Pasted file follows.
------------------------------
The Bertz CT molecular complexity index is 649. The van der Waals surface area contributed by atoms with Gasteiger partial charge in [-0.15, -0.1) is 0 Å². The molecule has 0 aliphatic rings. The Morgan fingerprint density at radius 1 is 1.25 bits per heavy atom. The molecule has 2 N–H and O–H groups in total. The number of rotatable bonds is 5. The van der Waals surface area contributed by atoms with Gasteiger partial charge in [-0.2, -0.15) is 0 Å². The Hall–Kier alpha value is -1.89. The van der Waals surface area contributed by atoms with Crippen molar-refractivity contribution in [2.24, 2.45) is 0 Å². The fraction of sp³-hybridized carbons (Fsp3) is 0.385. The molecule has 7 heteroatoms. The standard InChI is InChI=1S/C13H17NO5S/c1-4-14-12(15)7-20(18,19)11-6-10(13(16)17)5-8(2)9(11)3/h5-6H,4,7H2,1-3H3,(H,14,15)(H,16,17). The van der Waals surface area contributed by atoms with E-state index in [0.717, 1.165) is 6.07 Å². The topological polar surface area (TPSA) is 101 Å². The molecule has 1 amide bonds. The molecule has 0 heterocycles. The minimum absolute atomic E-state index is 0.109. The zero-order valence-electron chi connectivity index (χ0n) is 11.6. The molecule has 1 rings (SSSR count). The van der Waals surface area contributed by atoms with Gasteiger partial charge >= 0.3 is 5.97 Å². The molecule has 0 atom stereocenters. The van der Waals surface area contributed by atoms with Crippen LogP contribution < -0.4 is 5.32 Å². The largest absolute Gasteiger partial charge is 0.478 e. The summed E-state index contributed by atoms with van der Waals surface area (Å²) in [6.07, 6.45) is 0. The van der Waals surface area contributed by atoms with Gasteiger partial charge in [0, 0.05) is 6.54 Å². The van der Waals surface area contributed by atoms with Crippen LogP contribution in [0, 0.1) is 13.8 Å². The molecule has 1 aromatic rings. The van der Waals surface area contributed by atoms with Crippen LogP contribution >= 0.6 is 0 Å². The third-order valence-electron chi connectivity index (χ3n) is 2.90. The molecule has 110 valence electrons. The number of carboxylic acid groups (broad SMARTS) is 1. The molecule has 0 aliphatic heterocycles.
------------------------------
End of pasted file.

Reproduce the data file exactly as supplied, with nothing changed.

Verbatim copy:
The Bertz CT molecular complexity index is 649. The van der Waals surface area contributed by atoms with Gasteiger partial charge in [-0.15, -0.1) is 0 Å². The molecule has 0 aliphatic rings. The Morgan fingerprint density at radius 1 is 1.25 bits per heavy atom. The molecule has 2 N–H and O–H groups in total. The number of rotatable bonds is 5. The van der Waals surface area contributed by atoms with Gasteiger partial charge in [-0.2, -0.15) is 0 Å². The Hall–Kier alpha value is -1.89. The van der Waals surface area contributed by atoms with Crippen molar-refractivity contribution in [2.24, 2.45) is 0 Å². The fraction of sp³-hybridized carbons (Fsp3) is 0.385. The molecule has 7 heteroatoms. The standard InChI is InChI=1S/C13H17NO5S/c1-4-14-12(15)7-20(18,19)11-6-10(13(16)17)5-8(2)9(11)3/h5-6H,4,7H2,1-3H3,(H,14,15)(H,16,17). The van der Waals surface area contributed by atoms with E-state index in [0.717, 1.165) is 6.07 Å². The topological polar surface area (TPSA) is 101 Å². The molecule has 1 amide bonds. The molecule has 0 heterocycles. The minimum absolute atomic E-state index is 0.109. The zero-order valence-electron chi connectivity index (χ0n) is 11.6. The molecule has 1 rings (SSSR count). The van der Waals surface area contributed by atoms with Gasteiger partial charge >= 0.3 is 5.97 Å². The molecule has 0 atom stereocenters. The van der Waals surface area contributed by atoms with Crippen LogP contribution < -0.4 is 5.32 Å². The largest absolute Gasteiger partial charge is 0.478 e. The summed E-state index contributed by atoms with van der Waals surface area (Å²) in [6.07, 6.45) is 0. The van der Waals surface area contributed by atoms with Gasteiger partial charge in [0, 0.05) is 6.54 Å². The van der Waals surface area contributed by atoms with Crippen LogP contribution in [0, 0.1) is 13.8 Å². The molecule has 1 aromatic rings. The van der Waals surface area contributed by atoms with Crippen LogP contribution >= 0.6 is 0 Å². The third-order valence-electron chi connectivity index (χ3n) is 2.90. The molecule has 110 valence electrons. The number of carboxylic acid groups (broad SMARTS) is 1. The molecule has 0 aliphatic heterocycles.